There is no need to mix up such a concoction and keep it around for emergencies; it doesn’t keep well anyway. But the hydrogen peroxide in the Davis tests gave me an important clue, because peroxides are bleaches, although much less potent than chlorine bleach, which might remove not only the stain but all the color in the fabric as well. Peroxides are what the detergent makers call “color-safe bleaches.” They oxidize the colored chemicals to colorless forms.

I decided to test several new products containing sodium percarbonate, a so-called addition product of sodium carbonate (washing soda) with hydrogen peroxide, which have come onto the market since the Davis experiments were done. I found that they work miraculously well on red wine stains.

I tested three of the percarbonate products that were available in my supermarket: Oxi Clean, Clorox Oxygen Action, and Shout Oxy Power. I sprinkled them (they’re all white powders) on wine-stained white cotton, sprayed them liberally with water to wet the powders and let them sit for about ten minutes.

As I watched, the highly alkaline sodium carbonate turned the stains blue, and then the hydrogen peroxide took over and bleached the blue color out almost completely. (Shout Oxy Power worked somewhat faster than the others.) I then threw the fabrics into the washing machine, percarbonate and all, and washed them with detergent. Not a trace of stain was left in any of them!

So check the ingredient labels on cleaning products in the supermarket. If you see “sodium percarbonate,” buy it and keep it handy. It’s good for many other stain-removal jobs.

Save the club soda for your scotch.

A craven disclaimer: Stain removal can be challenging and not always predictable, depending on the exact nature of the staining substance, the age of the stain, and the type and color of the f abric. My tests were done on fresh merlot stains on plain white cotton. Never use any stain-removal technique, including the one above, without first testing it on an inconspicuous part of the tablecloth or garment.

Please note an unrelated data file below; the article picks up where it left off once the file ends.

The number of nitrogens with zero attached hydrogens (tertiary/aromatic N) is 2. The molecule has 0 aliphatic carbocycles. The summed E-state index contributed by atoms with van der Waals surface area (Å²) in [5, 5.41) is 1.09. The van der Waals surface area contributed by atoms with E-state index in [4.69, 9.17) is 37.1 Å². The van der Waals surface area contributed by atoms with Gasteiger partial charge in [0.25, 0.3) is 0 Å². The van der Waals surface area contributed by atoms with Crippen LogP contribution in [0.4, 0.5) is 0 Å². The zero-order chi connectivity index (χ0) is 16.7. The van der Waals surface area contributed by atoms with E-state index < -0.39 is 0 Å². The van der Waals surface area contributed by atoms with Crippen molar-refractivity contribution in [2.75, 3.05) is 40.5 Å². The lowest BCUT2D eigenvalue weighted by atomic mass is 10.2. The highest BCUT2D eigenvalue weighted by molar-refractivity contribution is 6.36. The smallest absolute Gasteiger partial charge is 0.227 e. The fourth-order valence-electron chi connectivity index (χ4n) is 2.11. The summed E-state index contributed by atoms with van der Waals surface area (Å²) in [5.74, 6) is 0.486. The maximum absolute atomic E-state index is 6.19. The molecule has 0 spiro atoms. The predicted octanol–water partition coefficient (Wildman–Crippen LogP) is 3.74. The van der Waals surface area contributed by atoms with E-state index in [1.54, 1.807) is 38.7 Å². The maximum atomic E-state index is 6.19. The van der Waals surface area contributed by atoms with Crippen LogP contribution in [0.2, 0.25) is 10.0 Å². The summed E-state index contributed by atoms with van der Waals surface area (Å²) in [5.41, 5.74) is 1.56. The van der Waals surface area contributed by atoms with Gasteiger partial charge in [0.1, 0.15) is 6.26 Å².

Here’s how to remove a fresh red wine stain.

Be prepared. Keep a cleaning product containing sodium percarbonate in the kitchen—for example, Oxi Clean, Clorox Oxygen Action, or Shout Oxy Power. These are all white powders.

Follow these steps:

1.  Pour wine. Serve dinner. Enjoy food, wine, and merriment.

2. Watch in silent horror as guest spills red wine on tablecloth.

3. Without delay, blot excess wine with paper towels while telling the culprit not to worry and imagining him burning in Hell.

4. Sprinkle white percarbonate powder onto stained area.

5. Spray liberally with water (from a mister) to make a paste.

6. Allow paste to stand for 10 minutes while making small talk and imagining culprit burning in Hell.

7. At first opportunity, take tablecloth to washing machine, percarbonate paste and all.

8. Launder tablecloth as usual with normal amount of detergent.

9. Go to confession for your wicked thoughts.

About Karen Hill

Karen Hill is a freelance writer, editor, and columnist. Born in New York, her work has appeared in the Examiner, Yahoo News, Buzzfeed, among others.